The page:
The Wiener Staatsoper holds around 1700 seats, and provides over 290 first-class opera and ballet performances yearly. Performance ticket prices can be pricey; however, if you're travelling on a budget, it's possible to buy 'standing room only' tickets for just a few euros; (approximately 567 standing room spaces are made available most evenings), which can usually be bought a few hours before the performance.

Alternatively, in the warmer summer months, the Opera House 'Live Screens' is a series of opera and ballet performances outside the building; it's a fun and relaxing way to enjoy a picnic and free classical entertainment as the sun sets over Vienna.

Top Tip: For a reasonable price, you can join the 40-minute guided tour of the Wiener Staatsoper. You start in the magnificent foyer, ascend the Grand Staircase and visit the ceremonial and staterooms. Learn what happens (behind the scenes) and gain insights and facts about the building’s history, including its architecture and how an opera house works.

Vienna State Opera

(4). Schönbrunn Palace: Schönbrunn Palace is simply stunning and remains Vienna's key historic landmark and top tourist attraction; it's also a UNESCO World Heritage Site. The palace's origins can be traced back to 1569; however, Emperor Ferdinand II commissioned it in 1642. The Schönbrunn was initially built as a summer residence for the Habsburg rulers and the imperial family of Austria - with Maria Theresa, Emperor Franz Joseph, Empress Elisabeth and others once residing at Schönbrunn.

The Palace has undergone many expansions and redesigns over the decades, most notably under Maria Theresa (ruler and monarch of the Habsburg Dynasty for 40 years). The Palace has become an exceptional example of European Baroque architecture, known for its elaborate Neoclassical interior, magnificent furnishings, imperial ceremonial rooms and magnificent French-themed gardens and sculptures.

Schönbrunn Palace: Entry Tickets and Tours. There are several tours available, starting with the 22-room 'Imperial Tour' - which includes visits to the lavish state rooms and private apartments of Franz Joseph and Sisi. The more expensive 'Grand Tour' - has access to additional (18th-century) rooms and interiors dating from the time of Maria Theresia.

Alternative tours and ticket entry options are available - including the all-day, 'Classic Pass Plus'. The 'Classic Pass Plus' - includes entry into 8 attractions, including Schönbrunn Palace, Schönbrunn Zoo, the Privy & Orangery Garden, the Maze & Gloriette, plus the Desert Experience & Palm House. Please refer to the Schönbrunn Palace website for amendments, updates and ticket prices.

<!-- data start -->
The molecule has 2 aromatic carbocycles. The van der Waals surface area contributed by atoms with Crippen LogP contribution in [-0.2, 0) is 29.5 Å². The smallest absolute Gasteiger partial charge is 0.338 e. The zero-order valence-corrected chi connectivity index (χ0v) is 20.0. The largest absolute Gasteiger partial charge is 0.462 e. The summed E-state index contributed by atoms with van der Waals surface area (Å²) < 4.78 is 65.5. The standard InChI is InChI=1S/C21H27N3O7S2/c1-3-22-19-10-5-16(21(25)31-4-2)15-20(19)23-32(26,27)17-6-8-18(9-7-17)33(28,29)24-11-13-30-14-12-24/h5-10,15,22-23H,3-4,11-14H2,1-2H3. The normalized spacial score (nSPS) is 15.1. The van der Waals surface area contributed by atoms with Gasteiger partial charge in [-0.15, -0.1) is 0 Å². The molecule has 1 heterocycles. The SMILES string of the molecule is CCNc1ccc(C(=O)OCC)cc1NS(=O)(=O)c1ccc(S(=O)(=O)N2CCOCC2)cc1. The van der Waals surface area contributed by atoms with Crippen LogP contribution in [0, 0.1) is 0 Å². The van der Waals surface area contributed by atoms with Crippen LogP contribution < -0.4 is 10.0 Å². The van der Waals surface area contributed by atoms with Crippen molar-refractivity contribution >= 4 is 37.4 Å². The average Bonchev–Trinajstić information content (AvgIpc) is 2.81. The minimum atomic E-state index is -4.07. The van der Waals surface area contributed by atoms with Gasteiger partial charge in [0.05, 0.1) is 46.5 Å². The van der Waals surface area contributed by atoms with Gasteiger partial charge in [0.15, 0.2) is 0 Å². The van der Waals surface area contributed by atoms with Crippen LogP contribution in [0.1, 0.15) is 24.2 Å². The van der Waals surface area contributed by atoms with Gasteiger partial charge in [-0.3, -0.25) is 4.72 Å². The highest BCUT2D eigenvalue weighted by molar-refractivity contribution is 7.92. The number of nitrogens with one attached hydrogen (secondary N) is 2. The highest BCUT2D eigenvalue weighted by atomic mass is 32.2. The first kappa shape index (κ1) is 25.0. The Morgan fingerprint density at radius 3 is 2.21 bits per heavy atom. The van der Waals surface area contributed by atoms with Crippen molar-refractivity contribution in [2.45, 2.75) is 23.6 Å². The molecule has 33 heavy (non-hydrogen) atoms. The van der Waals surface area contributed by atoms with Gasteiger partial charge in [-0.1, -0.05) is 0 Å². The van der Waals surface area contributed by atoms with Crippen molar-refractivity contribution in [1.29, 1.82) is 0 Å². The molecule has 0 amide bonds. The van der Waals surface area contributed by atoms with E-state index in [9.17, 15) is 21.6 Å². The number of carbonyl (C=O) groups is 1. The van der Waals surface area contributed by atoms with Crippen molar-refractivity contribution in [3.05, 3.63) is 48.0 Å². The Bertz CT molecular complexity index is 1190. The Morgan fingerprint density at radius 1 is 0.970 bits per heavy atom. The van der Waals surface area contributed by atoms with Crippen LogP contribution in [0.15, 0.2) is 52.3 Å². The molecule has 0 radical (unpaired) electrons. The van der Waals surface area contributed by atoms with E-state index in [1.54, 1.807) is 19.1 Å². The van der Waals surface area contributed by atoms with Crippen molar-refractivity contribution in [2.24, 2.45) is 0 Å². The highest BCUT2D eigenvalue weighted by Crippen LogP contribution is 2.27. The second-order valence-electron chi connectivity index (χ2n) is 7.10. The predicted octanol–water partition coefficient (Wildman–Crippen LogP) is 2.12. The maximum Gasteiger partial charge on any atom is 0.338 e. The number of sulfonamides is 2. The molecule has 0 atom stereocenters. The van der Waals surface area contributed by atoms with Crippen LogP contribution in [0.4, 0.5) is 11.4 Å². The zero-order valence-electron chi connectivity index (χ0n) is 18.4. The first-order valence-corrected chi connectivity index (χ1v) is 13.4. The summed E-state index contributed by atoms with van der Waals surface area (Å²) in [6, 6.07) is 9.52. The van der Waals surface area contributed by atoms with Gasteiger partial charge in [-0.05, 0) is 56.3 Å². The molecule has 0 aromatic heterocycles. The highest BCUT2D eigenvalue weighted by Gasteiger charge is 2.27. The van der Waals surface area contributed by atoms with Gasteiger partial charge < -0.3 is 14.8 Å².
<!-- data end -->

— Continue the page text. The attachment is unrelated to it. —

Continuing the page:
Top Tip: The Schönbrunn Palace is massive; and has several different ticket entry and tour options. This helps to tailor-make your visit experience to suit your interests and the time you have available. To help plan your visit further, the ticket information sections at the Schönbrunn website advise the recommended time it takes to complete each tour.

Schönbrunn Palace Vienna.

(5). Austrian Parliament Building: The imposing Austrian Parliament Building is located on the prestigious Ringstraße close to the Hofburg Imperial Palace in central Vienna. The building was constructed in 1883 using white Italian marble and is one of the world's finest examples of Greek-revival style architecture. The building is also one of the largest, and most stately-looking structures on the Ringstraße - it covers an area of 13,500 square meters.

The building is worthy of a closer inspection inside and out. Outside is the stunning Athena Fountain (Pallas-Athene-Brunnen) - with the goddess Athena standing on a richly decorated base. The fountain is surrounded by smaller figures, representing the four important rivers of the Austro-Hungarian Empire. Once inside, you're met by the grand Hall of Pillars (Säulenhalle), containing 24 stunning Corinthian pillars made of Adnet marble.

The building contains over 100 rooms, including - committee rooms, libraries, and dining rooms; it's also a working government building. Top Tip: Guided tours of the Parliament building are available - they give an insight into Austrian history and its government, plus many opportunities to view the building's rich and beautiful architecture.

Austrian Parliament Building

(6). The Prater Amusement Park: The Prater is one of Europe's most famous amusement parks. Located in green parkland 2 miles from Vienna's city centre, the Prater is often seen as a welcomed break from visiting Vienna's many historical sights.

The park is home to 'The Wiener Riesenrad' - a Giant Ferris Wheel made world famous by Orson Welles in the film 'The Third Man'. The wheel was constructed in 1897 and was one of the first Ferris wheels ever built and has become one of the city's main trademark sights.

Top Tip: The Ferris Wheel is located near the park entrance and is very popular during peak summer months, so ride the wheel as soon as you enter the park to avoid queuing later. A ride on the Ferris Wheel is recommended; it rotates at a leisurely pace giving you plenty of time to admire the impressive views and take in the wheel's unique age and design.

The Pratter Amusement Park offers a wide range of family entertainment, including bowling, karting and a 5D Cinema, plus rows of vintage attractions and traditional fast food stalls.